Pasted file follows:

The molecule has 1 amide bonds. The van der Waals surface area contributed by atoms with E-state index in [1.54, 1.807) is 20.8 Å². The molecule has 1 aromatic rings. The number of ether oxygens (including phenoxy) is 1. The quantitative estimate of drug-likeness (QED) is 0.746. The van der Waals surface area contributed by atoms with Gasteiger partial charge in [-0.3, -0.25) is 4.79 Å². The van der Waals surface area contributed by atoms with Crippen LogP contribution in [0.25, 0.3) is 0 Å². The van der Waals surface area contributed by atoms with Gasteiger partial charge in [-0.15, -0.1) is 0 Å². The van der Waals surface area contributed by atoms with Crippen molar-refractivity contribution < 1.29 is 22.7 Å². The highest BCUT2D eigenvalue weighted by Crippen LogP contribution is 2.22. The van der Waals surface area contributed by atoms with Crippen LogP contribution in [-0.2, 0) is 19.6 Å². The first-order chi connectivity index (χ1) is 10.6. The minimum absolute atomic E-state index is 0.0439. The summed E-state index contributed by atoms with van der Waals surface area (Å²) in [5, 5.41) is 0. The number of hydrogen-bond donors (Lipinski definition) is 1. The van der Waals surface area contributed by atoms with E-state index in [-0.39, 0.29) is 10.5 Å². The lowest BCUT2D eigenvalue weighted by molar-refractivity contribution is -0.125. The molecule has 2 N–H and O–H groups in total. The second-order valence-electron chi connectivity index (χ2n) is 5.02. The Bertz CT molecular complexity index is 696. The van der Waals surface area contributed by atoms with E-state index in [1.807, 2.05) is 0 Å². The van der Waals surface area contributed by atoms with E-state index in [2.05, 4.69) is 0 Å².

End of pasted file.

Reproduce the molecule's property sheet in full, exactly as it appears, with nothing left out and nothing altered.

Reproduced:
The molecule has 1 amide bonds. The van der Waals surface area contributed by atoms with E-state index in [1.54, 1.807) is 20.8 Å². The molecule has 1 aromatic rings. The number of ether oxygens (including phenoxy) is 1. The quantitative estimate of drug-likeness (QED) is 0.746. The van der Waals surface area contributed by atoms with Gasteiger partial charge in [-0.3, -0.25) is 4.79 Å². The van der Waals surface area contributed by atoms with Crippen LogP contribution in [0.25, 0.3) is 0 Å². The van der Waals surface area contributed by atoms with Gasteiger partial charge in [-0.15, -0.1) is 0 Å². The van der Waals surface area contributed by atoms with Crippen molar-refractivity contribution < 1.29 is 22.7 Å². The highest BCUT2D eigenvalue weighted by Crippen LogP contribution is 2.22. The van der Waals surface area contributed by atoms with Crippen LogP contribution in [-0.2, 0) is 19.6 Å². The first-order chi connectivity index (χ1) is 10.6. The minimum absolute atomic E-state index is 0.0439. The summed E-state index contributed by atoms with van der Waals surface area (Å²) in [5, 5.41) is 0. The number of hydrogen-bond donors (Lipinski definition) is 1. The van der Waals surface area contributed by atoms with E-state index in [-0.39, 0.29) is 10.5 Å². The lowest BCUT2D eigenvalue weighted by molar-refractivity contribution is -0.125. The molecule has 2 N–H and O–H groups in total. The second-order valence-electron chi connectivity index (χ2n) is 5.02. The Bertz CT molecular complexity index is 696. The van der Waals surface area contributed by atoms with E-state index in [1.807, 2.05) is 0 Å². The van der Waals surface area contributed by atoms with E-state index in [2.05, 4.69) is 0 Å².